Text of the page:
How corrupt is Malaysia’s civil service? Chief secretary to the govt gives a perspective

Malay Mail
Malay Mail

KUALA LUMPUR, May 22 — Chief Secretary to the federal government Tan Sri Mohd Zuki Ali disagrees with the popular view that corruption is rife in the Malaysian civil service and has provided some numbers to back it up.

Speaking to Utusan Malaysia in an interview published today, the government’s top bureaucrat said the number of civil servants convicted in corruption cases since the start of the Covid-19 pandemic has been declining.

In 2020, there were only 74 convictions out of 1.48 million civil servants in corruption cases, which dipped to 70 the following year, and plunged to 21 in 2022.

“This shows that civil servants still practise a work culture with integrity to ensure good and transparent governance in the public service.

“However, the government takes a serious view of this small group that can damage the image of the public service and will not tolerate misconduct involving integrity,” he told the newspaper.

Mohd Zuki said the government has taken disciplinary action against 8,556 underperforming civil servants in 2022 to prove its commitment to integrity.

He said the biggest offence was work absenteeism involving 21.5 per cent or 1,839 civil servants, followed by 3.19 per cent or 273 civil servants who were charged with drug abuse.

He said those who were taken to court for power abuse and corruption made up only 1.64 per cent or 140 civil servants in 2022.

He added that a total of 493 government officials were sacked in 2022 compared to 239 in 2021 and 165 in 2020, making the total number of civil servants terminated in those three years just 897.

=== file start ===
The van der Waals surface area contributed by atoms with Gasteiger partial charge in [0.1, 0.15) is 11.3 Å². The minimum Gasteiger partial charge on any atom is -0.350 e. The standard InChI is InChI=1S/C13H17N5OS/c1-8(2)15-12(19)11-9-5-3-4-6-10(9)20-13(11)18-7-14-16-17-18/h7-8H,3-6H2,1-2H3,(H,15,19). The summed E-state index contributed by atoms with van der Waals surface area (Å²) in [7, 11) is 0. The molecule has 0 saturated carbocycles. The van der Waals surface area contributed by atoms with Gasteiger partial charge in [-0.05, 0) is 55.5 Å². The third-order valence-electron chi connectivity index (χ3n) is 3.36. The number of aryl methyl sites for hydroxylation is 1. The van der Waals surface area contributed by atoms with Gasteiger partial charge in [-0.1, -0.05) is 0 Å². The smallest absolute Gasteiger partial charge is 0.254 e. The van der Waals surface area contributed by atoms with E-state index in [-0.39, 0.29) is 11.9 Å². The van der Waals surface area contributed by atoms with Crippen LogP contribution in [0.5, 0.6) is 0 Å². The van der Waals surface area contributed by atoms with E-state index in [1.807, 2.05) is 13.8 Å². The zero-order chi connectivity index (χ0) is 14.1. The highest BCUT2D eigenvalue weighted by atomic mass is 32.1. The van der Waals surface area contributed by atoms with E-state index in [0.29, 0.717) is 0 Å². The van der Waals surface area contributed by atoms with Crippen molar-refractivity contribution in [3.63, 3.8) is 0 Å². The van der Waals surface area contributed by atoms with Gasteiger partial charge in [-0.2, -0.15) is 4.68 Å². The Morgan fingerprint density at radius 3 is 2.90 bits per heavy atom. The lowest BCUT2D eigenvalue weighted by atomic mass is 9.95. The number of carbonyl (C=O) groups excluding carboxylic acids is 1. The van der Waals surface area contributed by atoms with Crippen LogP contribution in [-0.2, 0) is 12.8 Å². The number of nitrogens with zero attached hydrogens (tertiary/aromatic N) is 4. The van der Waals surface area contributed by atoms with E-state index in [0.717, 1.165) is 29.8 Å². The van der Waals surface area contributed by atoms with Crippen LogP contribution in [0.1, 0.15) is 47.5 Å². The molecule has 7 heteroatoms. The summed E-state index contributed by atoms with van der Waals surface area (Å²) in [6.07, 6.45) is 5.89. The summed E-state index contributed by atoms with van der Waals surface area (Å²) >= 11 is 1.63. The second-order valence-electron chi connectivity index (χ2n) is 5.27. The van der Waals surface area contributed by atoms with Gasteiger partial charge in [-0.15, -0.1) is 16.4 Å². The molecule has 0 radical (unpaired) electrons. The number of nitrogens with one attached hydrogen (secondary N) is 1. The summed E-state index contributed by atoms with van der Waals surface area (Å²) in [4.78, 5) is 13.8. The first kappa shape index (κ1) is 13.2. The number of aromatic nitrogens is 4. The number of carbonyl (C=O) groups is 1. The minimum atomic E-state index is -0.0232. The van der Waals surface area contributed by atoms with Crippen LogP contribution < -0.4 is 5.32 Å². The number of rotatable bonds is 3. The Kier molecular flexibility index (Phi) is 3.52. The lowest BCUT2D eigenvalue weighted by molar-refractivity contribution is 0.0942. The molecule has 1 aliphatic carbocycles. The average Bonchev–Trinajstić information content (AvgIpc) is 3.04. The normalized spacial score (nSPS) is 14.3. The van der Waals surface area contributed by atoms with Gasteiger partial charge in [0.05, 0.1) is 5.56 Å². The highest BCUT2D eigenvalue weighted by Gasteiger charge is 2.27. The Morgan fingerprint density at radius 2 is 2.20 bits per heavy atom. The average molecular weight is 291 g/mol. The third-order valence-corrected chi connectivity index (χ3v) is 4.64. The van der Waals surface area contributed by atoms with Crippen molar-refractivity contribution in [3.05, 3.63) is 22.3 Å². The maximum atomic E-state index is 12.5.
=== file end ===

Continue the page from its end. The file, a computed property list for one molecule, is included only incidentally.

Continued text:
He also said that 3,238 public officers obtained a performance rating below 60 per cent, which was categorised as low performing officers, when separation policy was implemented back in 2015.

“However, this small group does not actually reflect the overall performance of civil servants, who on average show a high commitment to each task. But, I admit civil servants can improve their services to a better level.

“The issue of low-performing officers will always remain the government’s priority in order to only allow officers who are truly serious about providing the best service to remain in the service,” he was quoted as saying.

Mohd Zuki also highlighted the establishment of the Special Cabinet Committee on National Governance, chaired by the Prime Minister Datuk Seri Anwar Ibrahim and managed by the Malaysian Anti-Corruption Commission, to deal with weaknesses in the civil service that lead to fund leakages, wastage, abuse of power, malpractices and corruption.

He said each ministry, department and agency now has an integrity unit to handle complaints and internal investigations relating to integrity issues.

“One of the important criteria for the appointment of a person into the public service is a candidate who is clean, free of criminal and drug records. When reporting, they must attend the Mind Transformation Programme.

“One of the applied modules is to provide exposure and adaptation of officers’ minds regarding the basic rules of public service as well as the formation of identity based on a first-class work culture,” he was quoted as saying.